Bill Anoatubby was born in Denison, Texas, on November 8, 1945, the youngest of six children. Just before Bill’s third birthday, his father passed away suddenly. Bill’s mother, Opal, moved her children to Tishomingo, Oklahoma, to be near family. His father provided the sole income, and it was difficult for a single mother to raise a family. At the time of his father’s death, the youngest child at home was under three and the oldest was only fourteen. Opal Anoatubby was devoted to her family. She took in work such as ironing and housekeeping. In addition, she made sure she was at home to see Bill off to school every morning and was home when he returned. At an early age, he learned how to budget and appreciate the little things in life. Opal always made sure necessities were provided, but extras were not something they could afford.
In fifth grade, Bill took his first job, delivering papers for the Ada Evening News. His goal was to purchase a bicycle. He soon found himself in a predicament….he needed a bicycle to do the paper route. His mom took him to the local OTASCO store, where he set up an installment plan with the owner. By the time Bill entered the sixth grade, his mother had developed a work-related health condition. They moved to Ada to live with family while she recuperated.
It was at Ada Junior High, during his seventh grade year, that Bill became interested in football. By the end of the year, his mother was healthy and they returned to Tishomingo. He began playing football at Tishomingo Public Schools. Bill was involved in many activities from sports to student government during his high school years. Some of his many achievements include: most valuable lineman, letters in football and track, junior class president, student council representative for the letterman’s club, all district lineman and he was also voted all around boy. Bill graduated sixth in his class with a 3.63 GPA.
Bill worked many jobs throughout his youth, including two paper routes, concessions at the theater, hauling hay and following his two older brothers’ tradition by working at the Rush Brother’s grocery store.
Although he felt it was out of his reach financially, Bill wanted to attend college. A Bureau of Indian Affairs (BIA) field representative visited Tishomingo High School to inform students about the scholarships available to them. Bill hoped this would be his way to college. He began visiting local schools with his friends and decided to apply for admission at East Central University (ECU). During his junior year in high school, he enlisted in the National Guard and was transferred to active duty immediately upon graduation in May 1964.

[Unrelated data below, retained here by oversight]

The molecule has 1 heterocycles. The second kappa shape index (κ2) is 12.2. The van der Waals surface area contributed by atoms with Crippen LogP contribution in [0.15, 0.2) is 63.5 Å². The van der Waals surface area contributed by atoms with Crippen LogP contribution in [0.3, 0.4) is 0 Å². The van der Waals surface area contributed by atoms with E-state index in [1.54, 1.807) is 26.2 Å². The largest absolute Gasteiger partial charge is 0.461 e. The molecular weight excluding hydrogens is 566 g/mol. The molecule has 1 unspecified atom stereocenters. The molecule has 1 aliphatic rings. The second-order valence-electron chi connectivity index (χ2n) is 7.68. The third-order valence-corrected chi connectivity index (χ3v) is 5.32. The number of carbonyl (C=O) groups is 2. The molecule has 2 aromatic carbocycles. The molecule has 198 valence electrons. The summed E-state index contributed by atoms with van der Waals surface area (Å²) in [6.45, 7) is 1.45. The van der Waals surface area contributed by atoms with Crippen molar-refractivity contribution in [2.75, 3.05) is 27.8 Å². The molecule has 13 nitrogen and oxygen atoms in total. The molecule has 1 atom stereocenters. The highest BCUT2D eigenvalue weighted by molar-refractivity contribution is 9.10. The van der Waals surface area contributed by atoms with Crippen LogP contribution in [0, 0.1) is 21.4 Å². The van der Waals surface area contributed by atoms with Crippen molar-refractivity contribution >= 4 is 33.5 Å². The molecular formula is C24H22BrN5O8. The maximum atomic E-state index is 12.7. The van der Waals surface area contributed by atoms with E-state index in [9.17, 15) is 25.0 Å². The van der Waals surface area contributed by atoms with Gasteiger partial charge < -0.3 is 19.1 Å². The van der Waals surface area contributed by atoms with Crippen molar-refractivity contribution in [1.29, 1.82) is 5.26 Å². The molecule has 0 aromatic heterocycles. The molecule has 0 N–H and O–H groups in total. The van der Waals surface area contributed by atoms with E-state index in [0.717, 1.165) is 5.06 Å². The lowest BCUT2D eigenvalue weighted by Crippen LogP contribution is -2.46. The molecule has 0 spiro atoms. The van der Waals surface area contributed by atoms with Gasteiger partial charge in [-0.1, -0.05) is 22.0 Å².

While stationed at Fort Jackson, South Carolina, his mother received a letter stating he had not received the BIA scholarship. Upon hearing this news, Bill decided he would find a way. He began sending half of his military paychecks to his mother to save for tuition. After active duty, he enrolled at Murray State College (MSC).
Bill met Janice Loman and in 1967, they were married. In 1969, Bill went back to college and finished his associate’s degree at MSC.
Bill enrolled at East Central University in 1970. While at ECU, he worked at Safeway grocery store and learned about business and people. In 1972, he earned his degree in accounting and also welcomed a baby boy into the family. His oldest son, Chris, was born on Sept. 15, 1972.
Upon graduation, Bill and his family moved to Duncan, where he took a job with a business owner managing the office and books. In 1974, his employer decided to move the business headquarters to Houston, Texas, and offered Bill a position if he wanted it. He chose to stay in Oklahoma and took a job in Oklahoma City with the Little Giant Corporation as the chief accountant.
Throughout the transitions in his life, Bill felt pulled to the Chickasaw Nation. The tribe was just beginning to do a few things that were visible. In the winter of 1975, the Chickasaw Nation posted a position in the Tishomingo Capital Democrat for a health services director. Governor Overton James called Bill to offer him the position, and so began his career with the tribe. He dove right in by implementing rules and regulations for his new department. Upon seeing what he was capable of, Governor James asked Bill to develop these same policies for the entire organization. Approximately one year later, he was promoted to accounting director, where he was responsible for centralizing all finances of the tribe. Bill implemented policies and procedures that are still evident across the Chickasaw Nation today. As he displayed what he could contribute to the tribe, Governor James showed his confidence in Bill appointing him as special assistant to the Governor.
In 1979, Governor James invited Bill to join him on the ballot as the lieutenant governor. When they won the tribal election, Bill acted much like the chief operating officer of the tribe.